## 1. Introduction

[2] The Earth and other celestial bodies with electric conductivity starting from low values near the surface and increasing with height, form an electromagnetic cavity for waves propagating in the extremely low frequency (ELF) range between the surface and the ionized layer. If the atmosphere between both conductive layers is not excessively dissipative, global lightning activity excites the resonant frequencies for the cavity, also called Schumann's resonances. These resonance frequencies were predicted by *Schumann* [1952] and detected by *Balser and Wagner* [1960]. Nowadays, there is renewed interest for the phenomenon of Schumann resonances mainly for two fundamental reasons: first, a clear correlation between annual variations of the first Schumann resonance intensity and the tropical temperature over a 6-year span, which suggests the possibility of using these frequencies as a global thermometer for the tropics of the Earth [*Williams*, 1992]. Second, to explore terrestrial-like electrical activity in other celestial bodies such as Mars [*Schwingenschuh et al.*, 2001] and the Saturnian moon, Titan [*Fulchignoni et al.*, 1997].

[3] Schumann resonance frequencies are lower than expected for an ideal cavity, i.e., two concentric layers of infinite conductivity filled by a lossless dielectric medium [*Jackson*, 1999], since Joule dissipation associated with the finite conductivity of the atmosphere makes the real system resonate at lower frequencies than a lossless system with an almost perfectly dielectric atmosphere. Therefore in order to obtain results close to experimental values, this loss of ideality in the dielectric behavior must be accounted for. As a consequence of considering ground and atmospheric conductivity, the exact analytical study of the electromagnetic system becomes unfeasible. Thus the use of strong mathematical approximations or the numerical analysis of the system is required.

[4] In the last few decades, a growing interest in numerical analysis and the design of complex systems has emerged, since it offers greater flexibility, easier diagnostics, lower costs, and rapid evaluation of alternatives when compared to conventional analytical or experimental studies. Once an adequate numerical model is available, it can be used to complement experimental work by numerical simulation of the complex interactions that take place in physical experiments and systems. Transmission Line Matrix (TLM) is a numerical method that models electromagnetic field phenomena by means of circuit concepts and has been successfully used in the simulation of especially complex electromagnetic systems [*Christopoulos*, 1997; *Portí et al.*, 1998a].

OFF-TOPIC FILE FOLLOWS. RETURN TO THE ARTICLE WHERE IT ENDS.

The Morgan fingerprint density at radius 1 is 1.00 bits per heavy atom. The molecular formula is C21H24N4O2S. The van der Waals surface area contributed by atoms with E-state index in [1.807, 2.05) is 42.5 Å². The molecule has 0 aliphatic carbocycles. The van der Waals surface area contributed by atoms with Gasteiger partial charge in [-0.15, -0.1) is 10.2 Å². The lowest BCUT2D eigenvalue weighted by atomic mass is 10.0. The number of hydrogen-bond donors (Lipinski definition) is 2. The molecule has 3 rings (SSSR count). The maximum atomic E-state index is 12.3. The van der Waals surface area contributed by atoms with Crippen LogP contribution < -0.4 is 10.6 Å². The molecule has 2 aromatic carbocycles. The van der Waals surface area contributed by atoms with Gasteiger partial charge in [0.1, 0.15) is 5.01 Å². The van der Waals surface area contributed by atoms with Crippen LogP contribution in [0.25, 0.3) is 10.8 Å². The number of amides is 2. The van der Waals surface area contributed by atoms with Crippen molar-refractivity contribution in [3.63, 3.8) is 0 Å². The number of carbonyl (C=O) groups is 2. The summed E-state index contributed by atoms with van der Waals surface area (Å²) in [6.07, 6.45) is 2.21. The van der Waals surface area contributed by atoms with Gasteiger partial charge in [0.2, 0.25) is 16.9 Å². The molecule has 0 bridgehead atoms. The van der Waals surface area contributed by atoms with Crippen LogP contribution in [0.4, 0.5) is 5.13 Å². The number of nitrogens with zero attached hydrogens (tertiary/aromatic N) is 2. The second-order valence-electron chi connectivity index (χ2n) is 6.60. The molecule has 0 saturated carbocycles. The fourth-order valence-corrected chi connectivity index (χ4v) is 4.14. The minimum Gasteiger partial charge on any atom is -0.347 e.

[5] In this paper, a numerical modeling of the natural cavity formed by the Earth's surface and the lower ionosphere is carried out by means of the TLM method. The results obtained are compared to the widely accepted two-scale-height ionospheric model [*Greifinger and Greifinger*, 1978; *Sentman*, 1990], a good correlation between them being observed. Numerical values for Schumann resonance frequencies are very close to the experimental ones, enabling us to affirm that this numerical tool is useful in predicting the Schumann frequencies of other planets or moons without making it necessary to fit the conductivity profile to a two-layer model. Finally, shifts in the Schumann resonance frequencies due to a sudden increase in the conductivity at a pole, caused by high-energy particle precipitation emitted from the Sun in conjunction with solar flares, have also been numerically modeled and compared with experimental resonances [*Schlegel and Füllekrug*, 1999]. A slight increase in the first Schumann resonance frequency is observed, which is related to a reduction in the electromagnetic cavity dimensions, since an increase in the electric conductivity is equivalent to a descent in the upper boundary of the Earth-ionosphere cavity.